CURRENT EXHIBITION ~ PARTU (SKIN)
12 MARCH - 11 APRIL 2020 ~ GALLERY SALLY DAN-CUTHBERT WITH ARC ONE GALLERY, MELBOURNE DESIGN WEEK
On 12 March 2020, Johnny Nargoodah and Trent Jansen launched their latest collaboration with Gallery Sally Dan-Cuthbert and Arc One Gallery as part of the National Gallery of Victoria‘s Melbourne Design Week 2o20. This new body of work is entitled Partu (Skin) and represents a coming together of their disparate knowledge and skill in working with animal pelts.
Johnny Nargoodah is a Nyikina man who has spent much of his life working with leather as a saddler on remote cattle stations, and Trent Jansen is an avant-garde object designer from Thirroul in New South Wales, who regularly experiments with leather and animal pelts in his collectable design work. Partu (2020), the Walmajarri word for ‘skin’, is their collaborative project experimenting with the combination of these disparate sensibilities. This body of work is designed by Trent and Johnny and both designers have their own lens through which to view the processes and inspirations governing these works:
From Trent’s point of view, this project is an experiment in the generation of hybrid material culture. Material Culture Theory says that the artefacts we create embody the values, ideas, attitudes and assumptions (the culture) of the creator. But what if an artefact is created collaboratively by two people from different cultures? Does this artefact exhibit the cultural values of both authors? If so, how do these cultural values manifest?
From Johnny’s point of view, the project has a few different aspects to it: Making – “we use rubbish, recycled frames, we make chairs and cabinets and use the leather to make it look good, to make it furniture that is usable and looks nice”; recycling – “it is important to reuse old rubbish we find, and the leather makes it special”; history – “the leather gives it a reference to the history of Fitzroy Crossing and station life. Saddlers used to come and repair saddles using leather, making twisted rope out of cowhide. This is what I think about when we are using the leather”; and sensory – “the smell of that leather is so good. It brings back memories, triggers those old memories of walking around the saddle room in Noonkanbah shed. There is a sensory response, that’s important.”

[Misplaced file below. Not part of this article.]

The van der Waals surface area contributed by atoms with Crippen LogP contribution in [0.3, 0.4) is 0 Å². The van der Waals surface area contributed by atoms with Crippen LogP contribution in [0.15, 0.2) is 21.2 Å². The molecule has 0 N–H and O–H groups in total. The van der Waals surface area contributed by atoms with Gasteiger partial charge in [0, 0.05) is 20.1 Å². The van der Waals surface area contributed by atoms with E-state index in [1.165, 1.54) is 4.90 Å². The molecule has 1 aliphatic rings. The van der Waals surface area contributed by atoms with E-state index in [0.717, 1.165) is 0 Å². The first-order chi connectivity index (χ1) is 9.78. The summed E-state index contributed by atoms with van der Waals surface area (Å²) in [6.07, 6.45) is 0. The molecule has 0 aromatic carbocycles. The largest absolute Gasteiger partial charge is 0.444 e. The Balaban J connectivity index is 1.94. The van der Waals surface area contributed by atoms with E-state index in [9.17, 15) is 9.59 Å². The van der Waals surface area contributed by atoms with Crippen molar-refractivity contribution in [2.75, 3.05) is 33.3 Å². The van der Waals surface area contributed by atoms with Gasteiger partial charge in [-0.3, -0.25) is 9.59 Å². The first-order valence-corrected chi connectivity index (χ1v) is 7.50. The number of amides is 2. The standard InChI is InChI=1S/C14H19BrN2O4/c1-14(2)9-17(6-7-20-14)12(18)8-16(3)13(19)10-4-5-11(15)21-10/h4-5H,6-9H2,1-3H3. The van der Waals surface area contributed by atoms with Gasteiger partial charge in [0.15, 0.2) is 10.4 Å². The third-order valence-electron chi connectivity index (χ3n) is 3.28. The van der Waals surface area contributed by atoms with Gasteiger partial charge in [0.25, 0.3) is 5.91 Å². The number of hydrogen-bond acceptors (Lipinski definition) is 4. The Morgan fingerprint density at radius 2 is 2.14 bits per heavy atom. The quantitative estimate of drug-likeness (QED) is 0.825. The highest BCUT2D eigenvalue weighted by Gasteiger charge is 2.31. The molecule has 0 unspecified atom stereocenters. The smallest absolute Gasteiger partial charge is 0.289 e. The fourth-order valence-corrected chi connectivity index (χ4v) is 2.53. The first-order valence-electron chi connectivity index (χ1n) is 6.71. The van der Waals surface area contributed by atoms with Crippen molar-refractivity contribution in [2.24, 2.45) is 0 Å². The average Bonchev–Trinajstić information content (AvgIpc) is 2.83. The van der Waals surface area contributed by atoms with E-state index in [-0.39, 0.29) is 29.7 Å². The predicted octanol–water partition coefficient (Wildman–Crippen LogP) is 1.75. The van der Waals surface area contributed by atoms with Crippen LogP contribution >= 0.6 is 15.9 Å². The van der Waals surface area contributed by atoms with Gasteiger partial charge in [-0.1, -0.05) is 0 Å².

“The collaborative process and experimentation is key to this project. Trent and I work together on this, we both sketch, look at each other’s sketches and from there we mix it up. I’m really enjoying the skills sharing, learning from each other, we both have a lot of different ideas, we keep coming up with new works, keep experimenting.”
Unlike their Jangarra Armchair, a previous collaboration designed and made in Fitzroy Crossing, Partu was developed in Thirroul on the New South Wales Coal Coast. Johnny and Trent came together four times over a period of 18 months, developing new methods for collaboration that could shape their incongruent knowledge, methods and skills in designing and making into co-authored outcomes. These methods include: ‘Sketching exchange’, a process of back and forth sketch iteration, allowing an idea to evolve with equal input from both creators; and ‘designing by making’, a method of working with materials at full scale, to design an object as it is being made. In this approach the prototype is the sketch and both collaborators work together to carve, construct and/or manipulate material, giving the object three-dimensional form as they design and make simultaneously.
Ngumu Jangka Warnti is the Walmajarri phrase for ‘all made from rubbish’. The design of this collection began with a trip to the local scrap metal yard, in a vague search for anything interesting. Johnny and Trent salvaged a selection of discarded aluminium mesh and used this found metal as the starting point for experimentation. Trent and Johnny designed these pieces as they made them, starting with a mesh substrate cut vaguely in the shape of a chair, and together beat the material with hammers, concrete blocks and tree stumps until it took on a form that they both liked. This beaten geometry was then softened by laminating New Zealand saddle leather to skin the mesh, masking its geometry and softening its idiosyncratic undulations.
Saddle gains its name from the first sketch that Johnny made for this collection, an elongated saddle that led to experiments in stretching supple Scandinavian upholstery leather between geometric timber and steel forms to generate new, complex transitioning forms. Sketch exchanges over an 18-month period eventually yielded an entire collection built on this beautiful capability of leather to stretch between forms and give shape to the space in-between objects.
Words by Trent Jansen and Johnny Nargoodah
Arc One Gallery,
45 Flinders Lane,
12 March – 11 April 2020
National Gallery of Victoria
Gallery Sally Dan-Cuthbert
Arc One Gallery
UNSW Art & Design
Australia Council for the Arts
Western Australian Department of Local Government, Sport and Cultural Industries
This project is assisted by the Australian government through the Australia Council for the Arts, its arts funding and advisory body.